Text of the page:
| B0           | Reference frame size  R_v/8/FPS    |   4.17 KBytes  |
   |              | Scaling parameter of the zero-mean |                |
   |              | Laplacian distribution describing  |                |
   | SCALE_t      | deviations in normalized frame     |    0.15        |
   |              | interval (t-t0)/t0                 |                |
   |              | Scaling parameter of the zero-mean |                |
   |              | Laplacian distribution describing  |                |
   | SCALE_B      | deviations in normalized frame     |    0.15        |
   |              | size (B-B0)/B0                     |                |
   | R_min        | minimum rate supported by video    |    150 Kbps    |
   |              | encoder or content activity        |                |
   | R_max        | maximum rate supported by video    |    1.5 Mbps    |
   |              | encoder or content activity        |                |

   * Example value of K_B for a video stream encoded at 720p and 30 frames
    per second, using H.264/AVC encoder.  


Figure 2: List of tunable parameters in a statistical video traffic source model.

5.1. Time-damped response to target rate update

While the congestion control module can update its target rate request R_v at any time, our model dictates that the encoder will only react to such changes after tau_v seconds from a previous rate transition. In other words, when the encoder has reacted to a rate change request at time t, it will simply ignore all subsequent rate change requests until time t+tau_v.

5.2. Temporary burst and oscillation during transient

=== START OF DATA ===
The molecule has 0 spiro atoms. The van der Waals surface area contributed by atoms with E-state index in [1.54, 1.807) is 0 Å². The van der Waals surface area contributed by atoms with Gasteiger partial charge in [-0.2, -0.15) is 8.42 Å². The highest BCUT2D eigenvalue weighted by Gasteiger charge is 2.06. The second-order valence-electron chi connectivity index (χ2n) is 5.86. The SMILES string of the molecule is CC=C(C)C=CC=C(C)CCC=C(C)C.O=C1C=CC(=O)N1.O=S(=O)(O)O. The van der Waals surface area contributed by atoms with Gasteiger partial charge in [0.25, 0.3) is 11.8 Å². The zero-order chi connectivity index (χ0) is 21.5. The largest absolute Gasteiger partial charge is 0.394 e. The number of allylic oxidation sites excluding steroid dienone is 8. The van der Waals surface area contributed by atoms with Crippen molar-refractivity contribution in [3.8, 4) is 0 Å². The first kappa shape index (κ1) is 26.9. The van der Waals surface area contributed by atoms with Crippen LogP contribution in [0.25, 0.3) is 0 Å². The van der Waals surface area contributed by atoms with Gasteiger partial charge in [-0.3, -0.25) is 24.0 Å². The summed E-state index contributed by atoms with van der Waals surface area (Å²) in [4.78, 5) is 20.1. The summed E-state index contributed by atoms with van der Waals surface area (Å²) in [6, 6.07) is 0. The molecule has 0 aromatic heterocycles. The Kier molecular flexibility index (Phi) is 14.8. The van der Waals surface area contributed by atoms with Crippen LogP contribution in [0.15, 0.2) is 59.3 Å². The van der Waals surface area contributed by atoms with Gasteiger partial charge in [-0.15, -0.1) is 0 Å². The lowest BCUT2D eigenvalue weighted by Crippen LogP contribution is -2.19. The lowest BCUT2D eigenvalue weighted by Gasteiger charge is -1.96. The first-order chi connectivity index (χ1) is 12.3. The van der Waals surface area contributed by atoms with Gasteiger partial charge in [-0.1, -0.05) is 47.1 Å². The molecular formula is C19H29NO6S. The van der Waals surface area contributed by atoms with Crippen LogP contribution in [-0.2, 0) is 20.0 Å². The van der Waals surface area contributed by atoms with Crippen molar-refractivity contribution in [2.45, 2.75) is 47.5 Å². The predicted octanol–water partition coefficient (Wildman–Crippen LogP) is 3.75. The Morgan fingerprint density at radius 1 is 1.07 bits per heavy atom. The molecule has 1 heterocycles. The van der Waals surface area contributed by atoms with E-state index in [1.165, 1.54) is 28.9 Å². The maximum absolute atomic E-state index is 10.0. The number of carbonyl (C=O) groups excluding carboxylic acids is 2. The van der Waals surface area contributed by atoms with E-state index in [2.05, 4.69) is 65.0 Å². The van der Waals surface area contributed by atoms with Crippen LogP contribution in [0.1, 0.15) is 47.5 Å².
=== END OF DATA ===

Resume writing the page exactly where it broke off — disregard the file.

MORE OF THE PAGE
The output rate R_o during the period [t, t+tau_v] is considered to be in transient. Based on observations from video encoder output data, we model the transient behavior of an encoder upon reacting to a new target rate request in the form of high variation in output frame sizes. It is assumed that the overall average output rate R_o during this period matches the target rate R_v. Consequently, the occasional burst of large frames are followed by smaller-than average encoded frames.

This temporary burst is characterized by two parameters:

It can be noted that these burst parameters can also be used to mimic the insertion of a large on-demand I frame in the presence of severe packet losses. The values of K_d and K_B typically depend on the type of video codec, spatial and temporal resolution of the encoded stream, as well as the video content activity level.

5.3. Output rate fluctuation at steady state

We model output rate R_o during steady state as randomly fluctuating around the target rate R_v. The output traffic can be characterized as the combination of two random processes denoting the frame interval t and output frame size B over time. These two random processes capture two sources of variations in the encoder output:

Both values of SCALE_t and SCALE_B can be obtained via parameter fitting from empirical data captured for a given video encoder. Example values are listed in Figure 2 based on empirical data presented in [IETF-Interim].

5.4. Rate range limit imposed by video content

The output rate R_o is further clipped within the dynamic range [R_min, R_max], which in reality are dictated by scene and motion complexity of the captured video content. In our model, these parameters are specified by the application.

6. A Trace-Driven Model

We now present the second approach to model a video traffic source. This approach is based on running an actual live video encoder on a set of chosen raw video sequences and using the encoder's output traces for constructing a synthetic live encoder. With this approach, the recorded video traces naturally exhibit temporal fluctuations around a given target rate request R_v from the congestion control module.